Consider having a single page checkout where customers can complete purchases quickly without jumping from one screen to another.
- Remove compulsory sign-ups
You’ve probably been through the process of trying to buy something on a website, then finding you can’t proceed unless you create an account.
It’s an annoying thing to happen and, for the most part, is just an excuse for the business to get your email address so you can be added to their email list.
Instead of making every visitor sign up to an account, you should also allow them to make a purchase as a guest.
If customers want to sign up to your website because they like what you sell, they’ll do it.
But trying to force every customer to do it will lose you more sales than you’ll get email addresses – and email addresses don’t pay the bills.
- Display all your payment methods (card logos etc)
If you leave any doubt in the mind of your customer they’ll use that as an excuse to walk away from their purchase.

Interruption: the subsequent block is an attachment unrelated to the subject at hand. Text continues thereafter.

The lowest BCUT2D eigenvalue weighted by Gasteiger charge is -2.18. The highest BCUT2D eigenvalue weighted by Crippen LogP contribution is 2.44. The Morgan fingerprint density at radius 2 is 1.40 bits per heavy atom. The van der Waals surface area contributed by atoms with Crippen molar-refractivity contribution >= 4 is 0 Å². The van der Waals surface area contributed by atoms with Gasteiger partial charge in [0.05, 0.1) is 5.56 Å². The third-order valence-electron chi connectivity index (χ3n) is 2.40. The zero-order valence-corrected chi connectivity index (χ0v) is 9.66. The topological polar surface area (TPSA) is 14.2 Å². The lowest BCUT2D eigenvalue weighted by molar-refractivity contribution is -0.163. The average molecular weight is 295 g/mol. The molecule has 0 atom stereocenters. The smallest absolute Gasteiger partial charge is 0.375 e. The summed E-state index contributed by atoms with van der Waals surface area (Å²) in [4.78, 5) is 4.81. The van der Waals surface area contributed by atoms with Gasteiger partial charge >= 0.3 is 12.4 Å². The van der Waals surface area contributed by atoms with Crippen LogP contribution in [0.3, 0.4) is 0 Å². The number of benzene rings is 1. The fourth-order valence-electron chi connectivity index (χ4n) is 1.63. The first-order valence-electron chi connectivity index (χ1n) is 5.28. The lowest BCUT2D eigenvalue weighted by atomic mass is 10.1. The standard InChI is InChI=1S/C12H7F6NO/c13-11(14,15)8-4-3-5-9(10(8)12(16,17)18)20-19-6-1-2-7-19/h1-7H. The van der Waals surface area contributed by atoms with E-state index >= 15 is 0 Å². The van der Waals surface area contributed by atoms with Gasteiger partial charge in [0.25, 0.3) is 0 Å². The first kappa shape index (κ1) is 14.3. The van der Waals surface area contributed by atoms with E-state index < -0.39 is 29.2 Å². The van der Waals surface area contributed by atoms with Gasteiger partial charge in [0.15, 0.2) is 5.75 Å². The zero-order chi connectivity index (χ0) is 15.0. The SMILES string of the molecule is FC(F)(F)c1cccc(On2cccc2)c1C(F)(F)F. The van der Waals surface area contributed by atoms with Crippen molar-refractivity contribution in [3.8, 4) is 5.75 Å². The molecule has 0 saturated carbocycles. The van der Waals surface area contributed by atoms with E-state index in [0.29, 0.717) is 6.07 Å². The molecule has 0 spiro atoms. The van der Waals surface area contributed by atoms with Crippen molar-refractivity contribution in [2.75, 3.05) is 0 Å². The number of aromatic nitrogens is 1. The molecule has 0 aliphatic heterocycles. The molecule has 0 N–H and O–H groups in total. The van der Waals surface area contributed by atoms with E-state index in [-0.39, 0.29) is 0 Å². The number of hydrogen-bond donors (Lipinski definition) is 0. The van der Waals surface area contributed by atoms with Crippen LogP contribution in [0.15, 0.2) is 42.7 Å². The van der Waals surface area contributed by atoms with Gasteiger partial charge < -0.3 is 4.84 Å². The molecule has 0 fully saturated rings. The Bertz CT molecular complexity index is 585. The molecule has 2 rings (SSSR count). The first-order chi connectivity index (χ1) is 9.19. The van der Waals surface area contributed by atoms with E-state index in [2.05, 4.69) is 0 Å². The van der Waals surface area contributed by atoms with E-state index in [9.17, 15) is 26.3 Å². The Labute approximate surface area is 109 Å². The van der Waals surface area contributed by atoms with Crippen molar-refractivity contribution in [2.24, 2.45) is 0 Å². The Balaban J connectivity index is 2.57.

This is especially true when it comes to the types of payments you offer.
No-one wants to get all the way through a checkout process only to find their preferred payment method isn’t accepted.
This is why you should display every type of payment you accept prominently on the checkout page.
For example, display the debit, credit card and digital wallet logos that you accept on the page where your customers enter their details.
- Include shipping details on the checkout page
Just as your customers want clear information on how they can pay for products, they want to know exactly what options are available for them when it comes to delivery.